Themes and Meanings

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Last Updated on May 6, 2015, by eNotes Editorial. Word Count: 420

The beautiful writing and themes of “Delta Autumn” remain intact when it is read alone, but the story’s larger significance and resonance can be understood only by situating it within the context of Go Down, Moses (1942), the novel for which it was written. Like much of the novel, the story centers on the character of Isaac McCaslin, a veteran hunter who reveres the wilderness, deplores the civilization that is destroying it, and refuses to own or to run the plantation that his forebears helped to build with slavery.

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Written on the verge of America’s entry into World War II, “Delta Autumn” explores in the context of a hunting story a country that has gone through momentous changes in the twentieth century and is uncertain of the extent to which its founders’ values remain relevant. Isaac and the hunters debate Roth’s fierce attack on the degradation of the times. Dictators will prevail in a country where men sing “God Bless America in bars at midnight” and wear dime-store flags in their lapels, Roth predicts. Unemployment, welfare, and the centralization of government are all deplored and debated.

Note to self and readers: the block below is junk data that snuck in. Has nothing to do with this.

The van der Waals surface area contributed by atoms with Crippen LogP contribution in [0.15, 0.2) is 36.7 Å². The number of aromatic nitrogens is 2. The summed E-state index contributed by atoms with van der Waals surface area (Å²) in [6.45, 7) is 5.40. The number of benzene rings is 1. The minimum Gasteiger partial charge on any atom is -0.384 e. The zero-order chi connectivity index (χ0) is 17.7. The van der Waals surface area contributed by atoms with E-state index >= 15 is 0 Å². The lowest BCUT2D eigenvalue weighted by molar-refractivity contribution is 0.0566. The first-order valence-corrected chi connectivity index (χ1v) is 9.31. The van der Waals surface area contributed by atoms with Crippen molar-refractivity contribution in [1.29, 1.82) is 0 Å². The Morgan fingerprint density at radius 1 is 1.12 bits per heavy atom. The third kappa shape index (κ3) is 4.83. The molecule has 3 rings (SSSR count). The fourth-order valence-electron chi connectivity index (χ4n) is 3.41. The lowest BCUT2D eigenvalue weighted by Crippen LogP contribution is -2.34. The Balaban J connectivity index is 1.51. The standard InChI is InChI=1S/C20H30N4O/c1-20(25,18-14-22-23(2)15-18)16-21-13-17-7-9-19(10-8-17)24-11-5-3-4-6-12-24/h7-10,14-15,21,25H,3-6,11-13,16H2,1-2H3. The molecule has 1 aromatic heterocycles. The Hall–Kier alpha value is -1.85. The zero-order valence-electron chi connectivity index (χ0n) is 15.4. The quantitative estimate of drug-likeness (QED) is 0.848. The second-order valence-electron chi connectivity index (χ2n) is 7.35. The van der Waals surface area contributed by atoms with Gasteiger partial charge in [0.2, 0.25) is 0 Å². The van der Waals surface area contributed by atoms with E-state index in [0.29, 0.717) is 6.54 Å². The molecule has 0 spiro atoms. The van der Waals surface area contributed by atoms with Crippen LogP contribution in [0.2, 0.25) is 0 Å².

This complicated political world is juxtaposed against the grandeur and purity of the wilderness. Very appealing images of nature make human corruption even more intolerable. However, the narrator make clear that to hold to a vanishing wilderness is to become caught in the rigidity that Isaac reveals at the end of the story.

In this respect, the “Negress” is a striking figure, for with her northern pronunciation and educated manner she ought to scorn Roth’s code and Isaac’s antique ethics. Although she does criticize both men, she feels great tenderness for them—after all, they are her kin even if they do not know enough to accept her. She is steadfastly loyal to her love for Roth and will not deny her roots in the very shame that led her father, James Beauchamp, to leave the McCaslin-Edmonds plantation.

The “Negress” is the best evidence in the story that times indeed have changed, changed more than Isaac or Roth have realized. She is the only character in the story to reconcile herself to the past and the present, to Roth’s “code” and to her own sense of family and of the love that a man and woman should have for each other. By failing to make the transition to the present, and to see no more than its corrupt aspects, Isaac has rejected his own family, a part of himself.

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